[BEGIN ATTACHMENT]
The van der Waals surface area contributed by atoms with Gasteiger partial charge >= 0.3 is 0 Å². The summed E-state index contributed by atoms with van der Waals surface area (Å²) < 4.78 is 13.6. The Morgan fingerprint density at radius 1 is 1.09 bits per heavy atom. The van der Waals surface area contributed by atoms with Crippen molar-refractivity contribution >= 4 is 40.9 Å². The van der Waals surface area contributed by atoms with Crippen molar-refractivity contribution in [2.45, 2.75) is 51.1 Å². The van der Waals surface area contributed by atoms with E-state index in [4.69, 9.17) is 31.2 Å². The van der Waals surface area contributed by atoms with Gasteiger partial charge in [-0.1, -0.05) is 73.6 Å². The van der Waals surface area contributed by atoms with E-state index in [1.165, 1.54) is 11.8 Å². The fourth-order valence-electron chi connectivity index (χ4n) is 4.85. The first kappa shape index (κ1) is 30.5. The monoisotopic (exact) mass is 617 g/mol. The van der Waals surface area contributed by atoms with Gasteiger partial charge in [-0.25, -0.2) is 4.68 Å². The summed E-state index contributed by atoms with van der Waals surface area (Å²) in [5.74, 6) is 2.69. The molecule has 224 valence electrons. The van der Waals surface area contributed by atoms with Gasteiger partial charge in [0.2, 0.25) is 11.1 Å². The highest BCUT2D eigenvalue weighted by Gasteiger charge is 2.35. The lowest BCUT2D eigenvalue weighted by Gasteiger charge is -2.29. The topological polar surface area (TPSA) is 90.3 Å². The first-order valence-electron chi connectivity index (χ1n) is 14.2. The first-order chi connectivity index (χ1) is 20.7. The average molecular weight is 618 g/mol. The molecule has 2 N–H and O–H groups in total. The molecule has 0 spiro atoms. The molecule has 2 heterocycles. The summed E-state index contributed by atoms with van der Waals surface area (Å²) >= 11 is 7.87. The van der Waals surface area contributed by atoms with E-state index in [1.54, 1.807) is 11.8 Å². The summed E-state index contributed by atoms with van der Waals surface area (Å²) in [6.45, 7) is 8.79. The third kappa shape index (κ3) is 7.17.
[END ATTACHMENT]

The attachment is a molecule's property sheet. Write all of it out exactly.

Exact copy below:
The van der Waals surface area contributed by atoms with Gasteiger partial charge >= 0.3 is 0 Å². The summed E-state index contributed by atoms with van der Waals surface area (Å²) < 4.78 is 13.6. The Morgan fingerprint density at radius 1 is 1.09 bits per heavy atom. The van der Waals surface area contributed by atoms with Crippen molar-refractivity contribution >= 4 is 40.9 Å². The van der Waals surface area contributed by atoms with Crippen molar-refractivity contribution in [2.45, 2.75) is 51.1 Å². The van der Waals surface area contributed by atoms with E-state index in [4.69, 9.17) is 31.2 Å². The van der Waals surface area contributed by atoms with Gasteiger partial charge in [-0.1, -0.05) is 73.6 Å². The van der Waals surface area contributed by atoms with E-state index in [1.165, 1.54) is 11.8 Å². The fourth-order valence-electron chi connectivity index (χ4n) is 4.85. The first kappa shape index (κ1) is 30.5. The monoisotopic (exact) mass is 617 g/mol. The van der Waals surface area contributed by atoms with Gasteiger partial charge in [-0.25, -0.2) is 4.68 Å². The summed E-state index contributed by atoms with van der Waals surface area (Å²) in [5.74, 6) is 2.69. The molecule has 224 valence electrons. The van der Waals surface area contributed by atoms with Gasteiger partial charge in [0.2, 0.25) is 11.1 Å². The highest BCUT2D eigenvalue weighted by Gasteiger charge is 2.35. The lowest BCUT2D eigenvalue weighted by Gasteiger charge is -2.29. The topological polar surface area (TPSA) is 90.3 Å². The first-order valence-electron chi connectivity index (χ1n) is 14.2. The first-order chi connectivity index (χ1) is 20.7. The average molecular weight is 618 g/mol. The molecule has 2 N–H and O–H groups in total. The molecule has 0 spiro atoms. The molecule has 2 heterocycles. The summed E-state index contributed by atoms with van der Waals surface area (Å²) >= 11 is 7.87. The van der Waals surface area contributed by atoms with E-state index in [1.54, 1.807) is 11.8 Å². The summed E-state index contributed by atoms with van der Waals surface area (Å²) in [6.45, 7) is 8.79. The third kappa shape index (κ3) is 7.17.